A California judge just tossed a class action suit which had been filed by PGA caddies, claiming that the bibs which they wore, which displayed product logos and endorsements mandated by the PGA tour, violated their NIL (Name, Image and Likeness) rights. (See other article reporting on this decision.)
This is an important case for college athletes. Though few of them know it, and most college sports administrators, including coaches and AD’s, would never admit it, college athletes are ‘billboards’ for what I call the ‘Big-Foots’ — the shoe and apparel manufacturers.
Back in the late 1970’s, when Nike agent Sonny Vaccaro began soliciting to promote Nike shoes, he began signing NCAA head coaches to contracts which obligated those coaches to insist that their players wear Nike shoes, but which also paid those coaches some whopping fees to get them to do so.
And in 1978, the NCAA, in a state of typical moral and intellectual paralysis, opined that the wearing of the Nike (and other) logos did not constitute ‘promotion’ which would violate the NCAA’s proscription against player promotional activities, or the NCAA proscription against the ‘exploitation’ of players.
The silliness of the NCAA’s position became quickly apparent, based upon the standard clause, since inserted into every Nike contract with every school, to provide shoes and apparel: those contracts explicitly stated, and still state, that the placement of the logo on the items which would be worn by the player was the “essence of the agreement.” Players have, it is obvious, functioned as ‘billboards’ for Nike and other apparel manufacturers since the late 1970’s.
But the display on a player’s body, of any kind of corporate logo, represents, in some respects, the utilization of that player’s own Name, Image and Likeness.
The Point?: The California court asked by the Caddies to provide them an avenue to challenge the use of the bibs they are required to wear refused to even entertain their suit — based upon a written contract which the caddies had signed, with the PGA, which required them to display them. And the court found that the caddies knew what they were getting into when they signed the contract.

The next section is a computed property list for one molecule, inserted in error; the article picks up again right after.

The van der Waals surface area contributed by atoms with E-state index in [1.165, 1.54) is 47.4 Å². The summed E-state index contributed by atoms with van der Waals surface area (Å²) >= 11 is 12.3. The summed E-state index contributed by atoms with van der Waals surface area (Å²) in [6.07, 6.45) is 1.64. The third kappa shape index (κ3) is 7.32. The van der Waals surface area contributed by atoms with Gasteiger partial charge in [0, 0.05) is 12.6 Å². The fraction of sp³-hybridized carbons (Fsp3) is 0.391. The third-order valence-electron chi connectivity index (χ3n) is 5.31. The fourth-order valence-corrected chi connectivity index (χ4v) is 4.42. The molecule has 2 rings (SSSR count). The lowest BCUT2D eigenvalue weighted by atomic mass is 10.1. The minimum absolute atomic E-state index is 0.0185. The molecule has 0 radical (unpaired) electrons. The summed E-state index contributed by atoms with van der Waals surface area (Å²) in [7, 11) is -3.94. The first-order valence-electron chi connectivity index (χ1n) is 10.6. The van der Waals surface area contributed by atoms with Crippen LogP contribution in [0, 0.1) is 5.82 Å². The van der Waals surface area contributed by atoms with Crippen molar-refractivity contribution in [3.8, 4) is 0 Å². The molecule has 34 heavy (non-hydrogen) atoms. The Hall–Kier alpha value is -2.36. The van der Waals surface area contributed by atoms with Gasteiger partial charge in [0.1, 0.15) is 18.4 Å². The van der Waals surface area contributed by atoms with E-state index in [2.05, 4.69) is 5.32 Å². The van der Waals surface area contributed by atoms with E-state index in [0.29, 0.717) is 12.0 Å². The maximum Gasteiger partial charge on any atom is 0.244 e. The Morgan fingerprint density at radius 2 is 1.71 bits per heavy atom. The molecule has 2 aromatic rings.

NCAA players have all signed — whether they know it or not — a contract which similarly surrenders their NIL rights to the schools and conferences. Until August of 2014 — when a cranky Judge Wilken at the federal District Court trial of the O’Bannon antitrust suit made it clear that the she thought that the player’s apparent surrender of NIL rights in Paragraph IV of their ‘Student-Athlete Statement’ was invalid — the players had been required to sign away their rights to their own NIL rights. Even though that waiver has been excised from the Student-Athlete Statement, the NCAA consitution, and most conference rules, mandate that the player surrender those same rights. And that surrender is confirmed, contractually, by the NCAA’s demand that the player sign the NIL and SAS, which includes the player’s affirmation that he will abide by each and every element of the NCAA bylaws and constitution.
The dismissal of the PGA caddy’s case suggests that the NCAA player may be faced with a similar dismissal, based upon his signature on the SAS and NIL. That being said, the players retain an argument that the waiver required of them is neither knowing, or obvious, and should be invalidated.
The case points out the central importance of the player getting legal and other advice before signing his NIL and SAS, and the need for the player to consider whether any such agreement might be void or voidable, on a number of grounds.